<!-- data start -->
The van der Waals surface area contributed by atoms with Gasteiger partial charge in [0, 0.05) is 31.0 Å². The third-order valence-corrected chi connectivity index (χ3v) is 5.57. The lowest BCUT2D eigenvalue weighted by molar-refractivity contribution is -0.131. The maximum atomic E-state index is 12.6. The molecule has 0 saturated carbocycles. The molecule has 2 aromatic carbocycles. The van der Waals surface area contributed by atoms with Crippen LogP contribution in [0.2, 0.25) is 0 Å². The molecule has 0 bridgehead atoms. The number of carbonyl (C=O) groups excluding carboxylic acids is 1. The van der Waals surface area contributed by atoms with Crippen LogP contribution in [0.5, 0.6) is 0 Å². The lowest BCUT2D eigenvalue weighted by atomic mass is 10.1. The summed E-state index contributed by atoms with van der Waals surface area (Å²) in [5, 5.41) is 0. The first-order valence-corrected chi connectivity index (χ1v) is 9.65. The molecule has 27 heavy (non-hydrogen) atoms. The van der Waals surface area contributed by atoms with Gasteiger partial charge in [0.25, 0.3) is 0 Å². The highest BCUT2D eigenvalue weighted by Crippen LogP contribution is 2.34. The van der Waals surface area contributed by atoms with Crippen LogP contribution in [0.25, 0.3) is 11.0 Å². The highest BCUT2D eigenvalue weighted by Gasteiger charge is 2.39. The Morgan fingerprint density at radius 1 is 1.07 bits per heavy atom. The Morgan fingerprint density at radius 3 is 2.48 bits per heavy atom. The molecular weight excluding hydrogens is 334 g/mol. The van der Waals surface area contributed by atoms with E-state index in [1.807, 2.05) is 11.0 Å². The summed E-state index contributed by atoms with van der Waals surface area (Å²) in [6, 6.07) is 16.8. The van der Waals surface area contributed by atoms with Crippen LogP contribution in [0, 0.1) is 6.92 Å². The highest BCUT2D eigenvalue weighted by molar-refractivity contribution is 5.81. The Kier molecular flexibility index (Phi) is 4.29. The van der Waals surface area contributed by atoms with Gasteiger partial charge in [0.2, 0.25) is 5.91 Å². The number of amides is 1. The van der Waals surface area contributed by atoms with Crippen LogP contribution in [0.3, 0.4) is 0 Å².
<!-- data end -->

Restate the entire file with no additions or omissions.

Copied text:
The van der Waals surface area contributed by atoms with Gasteiger partial charge in [0, 0.05) is 31.0 Å². The third-order valence-corrected chi connectivity index (χ3v) is 5.57. The lowest BCUT2D eigenvalue weighted by molar-refractivity contribution is -0.131. The maximum atomic E-state index is 12.6. The molecule has 0 saturated carbocycles. The molecule has 2 aromatic carbocycles. The van der Waals surface area contributed by atoms with Crippen LogP contribution in [0.2, 0.25) is 0 Å². The molecule has 0 bridgehead atoms. The number of carbonyl (C=O) groups excluding carboxylic acids is 1. The van der Waals surface area contributed by atoms with Crippen LogP contribution in [0.5, 0.6) is 0 Å². The lowest BCUT2D eigenvalue weighted by atomic mass is 10.1. The summed E-state index contributed by atoms with van der Waals surface area (Å²) in [5, 5.41) is 0. The first-order valence-corrected chi connectivity index (χ1v) is 9.65. The molecule has 27 heavy (non-hydrogen) atoms. The van der Waals surface area contributed by atoms with Gasteiger partial charge in [0.25, 0.3) is 0 Å². The highest BCUT2D eigenvalue weighted by Crippen LogP contribution is 2.34. The van der Waals surface area contributed by atoms with Crippen LogP contribution in [0.25, 0.3) is 11.0 Å². The highest BCUT2D eigenvalue weighted by Gasteiger charge is 2.39. The Morgan fingerprint density at radius 1 is 1.07 bits per heavy atom. The Morgan fingerprint density at radius 3 is 2.48 bits per heavy atom. The molecular weight excluding hydrogens is 334 g/mol. The van der Waals surface area contributed by atoms with E-state index in [1.807, 2.05) is 11.0 Å². The summed E-state index contributed by atoms with van der Waals surface area (Å²) in [6, 6.07) is 16.8. The van der Waals surface area contributed by atoms with Crippen LogP contribution in [0, 0.1) is 6.92 Å². The highest BCUT2D eigenvalue weighted by molar-refractivity contribution is 5.81. The Kier molecular flexibility index (Phi) is 4.29. The van der Waals surface area contributed by atoms with Gasteiger partial charge in [0.2, 0.25) is 5.91 Å². The number of amides is 1. The van der Waals surface area contributed by atoms with Crippen LogP contribution in [0.3, 0.4) is 0 Å².